In the summer of 2015, to gain an impression of the local circumstances, Rainio made field recordings at the site of Ajvide and its surroundings as follows: the fishing station of Vavle and the island of Stora Karlsö. The equipment there consisted of two Neumann KM 183 microphones, a Zoom H6 portable recorder, an Amprobe SM-20 sound level meter and a hand-held GPS for mapping the recording points (Figure 3). The sound material was analyzed with Spectutils spectrum analysis tools (Lassfolk and Uimonen 2008) to plot graphical representations of the captured soundscapes. The material also formed the basis for the sound installation “Bone Garden,” which Valkeapää and Rainio (2015) constructed for the Turku New Performance festival in Turku, Finland. For this installation, Valkeapää mixed a selection of the studio and field recordings together, also including a couple of supplementary sounds (Linjama 2009), into an eight-minute soundtrack. The Bone Garden was an attempt at a “Stone Ageish sound installation in three parts.” In addition to a listening room, it included a darkened material room, where visitors could touch, smell and feel the Stone Age, and a participatory “disco” room, where the visitors could try on tooth rattles and dance with them (cf. Välimäki, Hewitt, Kela and Krappala 2016). For this article, a new, broader version of this soundtrack, an evocation of the past soundscape, was designed and prepared by Valkeapää.

Figure 3: Recording equipment during the fieldwork on Gotland. The island of Lilla Karlsö is in the background (1 Jun 2015)   

3. Wind and waves on the beach


Today, the site of Ajvide is situated approximately one kilometer inland from the western coast of Gotland, in the middle of fields. However, during the Middle Neolithic, the sea level was 1113 meters higher than it is at present (Burenhult 1997b: Fig. 3; Gustavsson 2015: Fig. 9). White limestone gravel that submerged most of the Ajvide site approximately five thousand years ago indicates that its position at that time was very close to the shoreline (Burenhult 2002: 31). Furthermore, a pebbly rock floor found on the western side of the site suggests that many of the activities occurred directly on the beach (Burenhult 2002: 31; Österholm 2008: 18). Although a small island protected the site from the southwest, the position appears to have been exposed to the sea. The fishing station of Vavle by the present coastline offers an opportunity to recapture some of the sensory reality of Ajvide during the Stone Age. This seaside station is similarly exposed to the sea and has a somewhat similar seafloor and altitude contour lines. Westerly winds from the sea are dominant. Shore zones consist of a pebble or sandy beach 10 meters in breadth, a shore meadow 50 meters in breadth, and an open windswept pine forest that goes further inland as far as the Ajvide fields. The historical station of Vavle was not continuously occupied but visited intensively during a few weeks in spring and autumn, when fishermen gathered there. At the station, they had simple huts for their gear, nets and boats (cf. Jonsson and Lindquist 1987: 3335).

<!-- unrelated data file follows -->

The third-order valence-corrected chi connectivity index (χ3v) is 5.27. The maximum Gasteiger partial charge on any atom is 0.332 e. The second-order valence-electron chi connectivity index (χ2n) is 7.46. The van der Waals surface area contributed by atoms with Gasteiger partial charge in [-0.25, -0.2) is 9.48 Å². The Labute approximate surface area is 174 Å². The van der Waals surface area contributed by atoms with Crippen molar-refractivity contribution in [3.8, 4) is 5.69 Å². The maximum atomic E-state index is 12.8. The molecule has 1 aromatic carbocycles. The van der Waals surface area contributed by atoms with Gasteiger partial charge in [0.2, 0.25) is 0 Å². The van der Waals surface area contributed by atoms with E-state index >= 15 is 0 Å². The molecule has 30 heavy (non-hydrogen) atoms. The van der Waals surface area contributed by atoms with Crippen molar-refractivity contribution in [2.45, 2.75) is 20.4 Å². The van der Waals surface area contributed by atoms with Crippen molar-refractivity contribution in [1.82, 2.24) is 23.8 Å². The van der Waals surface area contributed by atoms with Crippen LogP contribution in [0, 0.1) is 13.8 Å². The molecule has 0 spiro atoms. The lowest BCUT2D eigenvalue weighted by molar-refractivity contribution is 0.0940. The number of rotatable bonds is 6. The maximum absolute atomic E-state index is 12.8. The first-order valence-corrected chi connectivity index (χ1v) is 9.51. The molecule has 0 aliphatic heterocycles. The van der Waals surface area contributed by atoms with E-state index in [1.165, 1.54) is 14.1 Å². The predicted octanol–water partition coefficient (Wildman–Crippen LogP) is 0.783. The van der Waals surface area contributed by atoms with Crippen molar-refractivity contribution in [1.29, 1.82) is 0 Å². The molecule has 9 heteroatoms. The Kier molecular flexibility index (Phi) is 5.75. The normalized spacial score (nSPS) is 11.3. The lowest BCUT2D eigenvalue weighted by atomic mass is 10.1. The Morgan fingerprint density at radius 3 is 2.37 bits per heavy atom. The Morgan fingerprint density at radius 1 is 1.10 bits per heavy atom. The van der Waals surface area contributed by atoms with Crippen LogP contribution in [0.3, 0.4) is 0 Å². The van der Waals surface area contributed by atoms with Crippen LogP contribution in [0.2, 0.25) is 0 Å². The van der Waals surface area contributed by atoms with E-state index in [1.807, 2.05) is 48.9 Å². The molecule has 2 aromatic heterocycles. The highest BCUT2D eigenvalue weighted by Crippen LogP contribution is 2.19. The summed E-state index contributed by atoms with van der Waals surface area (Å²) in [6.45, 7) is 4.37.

During the field recording at Vavle, the wind speed was only moderate (7 m/s), but the ambient noise level was still remarkable (Figure 4, AudioObject 2). A westerly wind wailed and hissed inside the ears, raising waves that hit the shore with booming crashes and a constant rumble. The sound pressure level (LAFmax) on the beach rose to 86.1 dB, on the shore meadow to 74.1 dB, and in the pine forest  100 meters away from the waterline  to 46.4 dB (Figure 5). The waves created a rhythmic pattern in which the broadband noise of water filled the audio space at regular 57-second intervals, masking all other environmental sounds (Figure 6). Between these crashes, the rolling pebbles and shells emitted a clear rattling sound (Figure 7, AudioObject 3). Moreover, in the meadow zone, the wind swelled into gusts that flapped sleeves and trouser legs, most likely because this zone was situated higher, two meters above sea level. In the forest, the wind was slowed to such an extent that singing birds, such as willow warblers (Phylloscopus trochilus) and barn swallows (Hirundo rustica), became audible. Only approximately 500 meters from the coastline was the sea finally out of earshot. Now, warblers sang their descending whistles in the foreground.

Figure 7: The spectrogram of a soundscape clip from the Vavle beach. A) Broadband noise of the waves fills the audio space at regular intervals; B) rolling pebbles and shells rattle during ebbing

Figure 4, AudioObject 2: Fishing station of Vavle by the present coastline. Waves hit the pebble beach, pebbles and shells rattle, and a common tern (Sterna hirundo) cries (1 June 2015)   

Figures 5, 6: Measured sound pressure levels in different shore zones and recording points (1-7) at the fishing station of Vavle. Recording point 7 is located 500 meters away from the waterline. A) Rhythmic pattern created by the waves, B) blasts of wind, C) repetitive whistles of a willow warbler (Phylloscopus trochilus) (1 Jun 2015, +20.5 C)